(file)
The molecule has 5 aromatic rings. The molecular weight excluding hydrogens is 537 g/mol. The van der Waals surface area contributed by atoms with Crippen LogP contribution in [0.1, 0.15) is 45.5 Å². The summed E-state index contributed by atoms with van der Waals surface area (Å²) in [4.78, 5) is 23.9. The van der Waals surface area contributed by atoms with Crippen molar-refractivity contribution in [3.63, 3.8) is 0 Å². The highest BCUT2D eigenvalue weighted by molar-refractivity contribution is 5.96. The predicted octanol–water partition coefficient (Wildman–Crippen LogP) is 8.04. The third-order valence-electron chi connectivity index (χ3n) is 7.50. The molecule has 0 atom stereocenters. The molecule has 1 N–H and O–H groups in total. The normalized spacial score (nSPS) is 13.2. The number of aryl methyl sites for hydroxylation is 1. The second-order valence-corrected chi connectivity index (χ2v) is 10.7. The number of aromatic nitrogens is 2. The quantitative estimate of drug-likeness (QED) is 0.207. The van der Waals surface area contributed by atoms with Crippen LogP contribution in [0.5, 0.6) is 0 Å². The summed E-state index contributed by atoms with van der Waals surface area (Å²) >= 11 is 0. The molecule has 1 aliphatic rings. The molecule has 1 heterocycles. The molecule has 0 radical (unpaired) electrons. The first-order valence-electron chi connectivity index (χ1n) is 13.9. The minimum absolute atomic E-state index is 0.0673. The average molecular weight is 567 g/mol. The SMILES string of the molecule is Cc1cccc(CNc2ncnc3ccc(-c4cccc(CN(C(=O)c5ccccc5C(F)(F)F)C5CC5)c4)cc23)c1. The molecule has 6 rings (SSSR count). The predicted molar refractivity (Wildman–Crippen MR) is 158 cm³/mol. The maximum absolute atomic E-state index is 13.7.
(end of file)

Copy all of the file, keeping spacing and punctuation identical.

The molecule has 5 aromatic rings. The molecular weight excluding hydrogens is 537 g/mol. The van der Waals surface area contributed by atoms with Crippen LogP contribution in [0.1, 0.15) is 45.5 Å². The summed E-state index contributed by atoms with van der Waals surface area (Å²) in [4.78, 5) is 23.9. The van der Waals surface area contributed by atoms with Crippen molar-refractivity contribution in [3.63, 3.8) is 0 Å². The highest BCUT2D eigenvalue weighted by molar-refractivity contribution is 5.96. The predicted octanol–water partition coefficient (Wildman–Crippen LogP) is 8.04. The third-order valence-electron chi connectivity index (χ3n) is 7.50. The molecule has 0 atom stereocenters. The molecule has 1 N–H and O–H groups in total. The normalized spacial score (nSPS) is 13.2. The number of aryl methyl sites for hydroxylation is 1. The second-order valence-corrected chi connectivity index (χ2v) is 10.7. The number of aromatic nitrogens is 2. The quantitative estimate of drug-likeness (QED) is 0.207. The van der Waals surface area contributed by atoms with Crippen LogP contribution in [0.5, 0.6) is 0 Å². The summed E-state index contributed by atoms with van der Waals surface area (Å²) >= 11 is 0. The molecule has 1 aliphatic rings. The molecule has 1 heterocycles. The molecule has 0 radical (unpaired) electrons. The first-order valence-electron chi connectivity index (χ1n) is 13.9. The minimum absolute atomic E-state index is 0.0673. The average molecular weight is 567 g/mol. The SMILES string of the molecule is Cc1cccc(CNc2ncnc3ccc(-c4cccc(CN(C(=O)c5ccccc5C(F)(F)F)C5CC5)c4)cc23)c1. The molecule has 6 rings (SSSR count). The predicted molar refractivity (Wildman–Crippen MR) is 158 cm³/mol. The maximum absolute atomic E-state index is 13.7.